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Looking for an algebraic definition of work.

  1. Jun 13, 2013 #1
    Greetings and Salutations!

    Currently I am not enrolled in a physics class but I am researching on my own and I was wondering if there was an algebraic definition of work and what it was if it exists. The only definition of work I know of (cursory knowledge i.e. I saw the following words written) Work is the integral of displacement over an area. Unfortunately my I'm only at a very basic algebra level.

    Thanks for your time!

    Peace be with you!

    Diax
    1. The problem statement, all variables and given/known data



    2. Relevant equations



    3. The attempt at a solution
     
  2. jcsd
  3. Jun 13, 2013 #2
    Work is equal to Fd, where F is the force being applied and d is the distance over which the force is applied.

    P.S., Welcome to Physics Forums!!!!
     
  4. Jun 13, 2013 #3
    Thank you for the prompt response!

    Also thank you for the welcome! I hope to learn lots of cool stuff while I'm here. I've been out of school for a couple years now, and I've found my thirst for knowledge reawakened after some time with out the soul crushing weight of public school and garbage college instructors. It's refreshing.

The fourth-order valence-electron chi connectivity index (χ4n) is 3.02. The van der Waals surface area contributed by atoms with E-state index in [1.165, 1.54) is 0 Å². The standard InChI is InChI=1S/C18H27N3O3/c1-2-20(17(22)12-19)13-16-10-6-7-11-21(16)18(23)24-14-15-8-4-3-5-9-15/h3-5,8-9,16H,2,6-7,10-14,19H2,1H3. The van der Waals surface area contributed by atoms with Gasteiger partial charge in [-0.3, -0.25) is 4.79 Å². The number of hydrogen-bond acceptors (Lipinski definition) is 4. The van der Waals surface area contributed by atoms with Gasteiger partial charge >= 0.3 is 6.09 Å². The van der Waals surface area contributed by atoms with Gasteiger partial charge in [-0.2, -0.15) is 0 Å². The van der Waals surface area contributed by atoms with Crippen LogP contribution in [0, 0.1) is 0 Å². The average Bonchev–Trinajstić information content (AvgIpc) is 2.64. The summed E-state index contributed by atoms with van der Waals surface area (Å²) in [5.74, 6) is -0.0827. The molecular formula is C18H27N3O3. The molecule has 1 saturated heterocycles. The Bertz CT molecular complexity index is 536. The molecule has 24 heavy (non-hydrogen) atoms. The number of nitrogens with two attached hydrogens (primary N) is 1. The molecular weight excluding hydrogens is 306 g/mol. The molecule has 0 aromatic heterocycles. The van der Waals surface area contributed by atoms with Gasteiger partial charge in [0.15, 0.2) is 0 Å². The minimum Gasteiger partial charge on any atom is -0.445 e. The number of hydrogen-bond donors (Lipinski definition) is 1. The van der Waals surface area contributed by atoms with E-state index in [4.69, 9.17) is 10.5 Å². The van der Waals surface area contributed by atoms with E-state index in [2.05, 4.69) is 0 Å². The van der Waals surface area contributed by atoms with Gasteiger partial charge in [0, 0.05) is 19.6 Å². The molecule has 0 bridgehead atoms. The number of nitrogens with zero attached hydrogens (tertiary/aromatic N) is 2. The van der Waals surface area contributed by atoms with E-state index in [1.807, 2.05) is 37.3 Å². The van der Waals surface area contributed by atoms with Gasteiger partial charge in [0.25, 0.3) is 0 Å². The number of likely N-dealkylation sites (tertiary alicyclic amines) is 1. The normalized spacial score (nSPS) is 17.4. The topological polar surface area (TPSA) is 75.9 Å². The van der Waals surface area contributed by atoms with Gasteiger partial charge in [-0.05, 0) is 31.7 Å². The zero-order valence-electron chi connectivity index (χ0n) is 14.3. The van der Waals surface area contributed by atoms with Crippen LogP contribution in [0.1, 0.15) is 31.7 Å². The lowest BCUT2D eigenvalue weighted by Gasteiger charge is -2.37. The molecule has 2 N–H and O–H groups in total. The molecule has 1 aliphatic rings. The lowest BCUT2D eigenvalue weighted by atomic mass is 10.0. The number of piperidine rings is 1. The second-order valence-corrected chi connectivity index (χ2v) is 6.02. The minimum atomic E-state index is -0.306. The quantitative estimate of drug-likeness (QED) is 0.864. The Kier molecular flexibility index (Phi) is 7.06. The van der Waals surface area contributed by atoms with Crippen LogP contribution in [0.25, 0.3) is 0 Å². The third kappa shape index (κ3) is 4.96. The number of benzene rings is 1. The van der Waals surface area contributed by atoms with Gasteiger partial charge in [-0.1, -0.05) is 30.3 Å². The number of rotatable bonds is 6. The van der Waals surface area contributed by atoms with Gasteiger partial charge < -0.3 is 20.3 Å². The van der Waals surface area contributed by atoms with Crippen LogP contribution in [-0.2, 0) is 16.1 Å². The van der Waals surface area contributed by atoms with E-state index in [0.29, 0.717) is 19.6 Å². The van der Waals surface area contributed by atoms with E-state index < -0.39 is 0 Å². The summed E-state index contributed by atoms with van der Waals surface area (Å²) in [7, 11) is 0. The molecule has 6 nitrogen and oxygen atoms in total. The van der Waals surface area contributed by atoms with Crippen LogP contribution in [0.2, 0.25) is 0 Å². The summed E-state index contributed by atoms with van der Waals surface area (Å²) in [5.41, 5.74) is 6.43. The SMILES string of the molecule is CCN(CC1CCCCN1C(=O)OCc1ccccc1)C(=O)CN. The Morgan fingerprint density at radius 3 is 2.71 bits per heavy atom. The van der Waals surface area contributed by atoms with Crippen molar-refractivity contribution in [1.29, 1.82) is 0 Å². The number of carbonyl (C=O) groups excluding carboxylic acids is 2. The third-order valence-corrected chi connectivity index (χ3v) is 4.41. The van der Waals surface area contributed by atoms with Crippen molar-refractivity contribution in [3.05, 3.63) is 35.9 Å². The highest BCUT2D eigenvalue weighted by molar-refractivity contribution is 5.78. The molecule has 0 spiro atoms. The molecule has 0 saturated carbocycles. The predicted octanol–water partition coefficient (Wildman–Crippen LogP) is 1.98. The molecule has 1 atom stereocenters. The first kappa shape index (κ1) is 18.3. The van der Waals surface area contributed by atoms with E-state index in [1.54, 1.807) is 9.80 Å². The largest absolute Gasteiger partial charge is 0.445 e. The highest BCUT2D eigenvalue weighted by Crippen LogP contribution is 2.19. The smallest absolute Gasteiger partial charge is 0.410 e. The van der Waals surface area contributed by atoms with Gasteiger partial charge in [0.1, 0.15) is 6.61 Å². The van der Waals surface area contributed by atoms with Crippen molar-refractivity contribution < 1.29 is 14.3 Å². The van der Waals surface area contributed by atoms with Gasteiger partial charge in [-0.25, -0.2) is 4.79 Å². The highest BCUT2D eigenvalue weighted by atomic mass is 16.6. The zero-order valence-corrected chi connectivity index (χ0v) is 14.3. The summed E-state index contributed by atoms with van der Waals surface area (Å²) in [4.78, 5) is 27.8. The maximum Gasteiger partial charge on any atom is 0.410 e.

5. Jun 13, 2013 #4

    Curious3141

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    Homework Helper

    Technically the rigorous definition of work involves a dot product between the force vector and the displacement vector. And if the force is variable in either magnitude, direction or both, then an integral is involved.

    But if it's just a constant force moving an object along the same direction as the force acts, then Chester's simple formula suffices.
     
  6. Jun 13, 2013 #5
    Indeed. Like I said very basic which is to say elementary algebra here. I've never worked with a vector and all I know about the dot product is that it multiplies to zero when the angle between the vectors is orthogonic... And I know that from my research when I was trying to prove that perpendicular lines have opposite reciporical slopes. Which I did btw using the Pythagorean Theorem... I think my next post is going to be that proof. It's pretty cool how it all works out.
     
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